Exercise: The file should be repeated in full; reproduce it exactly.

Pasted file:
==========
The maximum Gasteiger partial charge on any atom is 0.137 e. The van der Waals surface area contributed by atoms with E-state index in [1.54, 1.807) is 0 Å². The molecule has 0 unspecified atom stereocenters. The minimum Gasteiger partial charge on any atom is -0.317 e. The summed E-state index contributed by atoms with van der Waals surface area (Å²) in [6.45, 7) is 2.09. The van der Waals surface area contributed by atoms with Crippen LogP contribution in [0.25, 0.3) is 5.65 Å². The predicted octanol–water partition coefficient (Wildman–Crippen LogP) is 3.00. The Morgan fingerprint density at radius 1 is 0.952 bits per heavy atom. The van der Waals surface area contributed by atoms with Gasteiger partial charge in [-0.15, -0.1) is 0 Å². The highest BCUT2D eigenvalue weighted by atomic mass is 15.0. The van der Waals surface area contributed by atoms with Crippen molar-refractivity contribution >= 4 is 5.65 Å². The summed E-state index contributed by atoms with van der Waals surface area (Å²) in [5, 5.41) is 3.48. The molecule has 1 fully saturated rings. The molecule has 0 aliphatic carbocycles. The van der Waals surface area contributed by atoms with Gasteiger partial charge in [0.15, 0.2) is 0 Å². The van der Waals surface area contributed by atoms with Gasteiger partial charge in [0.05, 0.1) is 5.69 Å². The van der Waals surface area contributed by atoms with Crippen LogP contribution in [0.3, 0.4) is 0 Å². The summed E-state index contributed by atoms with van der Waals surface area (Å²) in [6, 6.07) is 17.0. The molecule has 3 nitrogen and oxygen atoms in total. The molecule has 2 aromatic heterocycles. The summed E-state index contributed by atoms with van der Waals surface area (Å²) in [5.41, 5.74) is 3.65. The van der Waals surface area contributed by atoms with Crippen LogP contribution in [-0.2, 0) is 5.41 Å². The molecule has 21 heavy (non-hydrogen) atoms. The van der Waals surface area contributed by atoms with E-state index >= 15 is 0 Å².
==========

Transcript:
The maximum Gasteiger partial charge on any atom is 0.137 e. The van der Waals surface area contributed by atoms with E-state index in [1.54, 1.807) is 0 Å². The molecule has 0 unspecified atom stereocenters. The minimum Gasteiger partial charge on any atom is -0.317 e. The summed E-state index contributed by atoms with van der Waals surface area (Å²) in [6.45, 7) is 2.09. The van der Waals surface area contributed by atoms with Crippen LogP contribution in [0.25, 0.3) is 5.65 Å². The predicted octanol–water partition coefficient (Wildman–Crippen LogP) is 3.00. The Morgan fingerprint density at radius 1 is 0.952 bits per heavy atom. The van der Waals surface area contributed by atoms with Gasteiger partial charge in [-0.15, -0.1) is 0 Å². The highest BCUT2D eigenvalue weighted by atomic mass is 15.0. The van der Waals surface area contributed by atoms with Crippen molar-refractivity contribution >= 4 is 5.65 Å². The summed E-state index contributed by atoms with van der Waals surface area (Å²) in [5, 5.41) is 3.48. The molecule has 1 fully saturated rings. The molecule has 0 aliphatic carbocycles. The van der Waals surface area contributed by atoms with Gasteiger partial charge in [0.15, 0.2) is 0 Å². The van der Waals surface area contributed by atoms with Gasteiger partial charge in [0.05, 0.1) is 5.69 Å². The van der Waals surface area contributed by atoms with Crippen LogP contribution in [0.3, 0.4) is 0 Å². The summed E-state index contributed by atoms with van der Waals surface area (Å²) in [6, 6.07) is 17.0. The molecule has 3 nitrogen and oxygen atoms in total. The molecule has 2 aromatic heterocycles. The summed E-state index contributed by atoms with van der Waals surface area (Å²) in [5.41, 5.74) is 3.65. The van der Waals surface area contributed by atoms with Crippen LogP contribution in [-0.2, 0) is 5.41 Å². The molecule has 21 heavy (non-hydrogen) atoms. The van der Waals surface area contributed by atoms with E-state index >= 15 is 0 Å².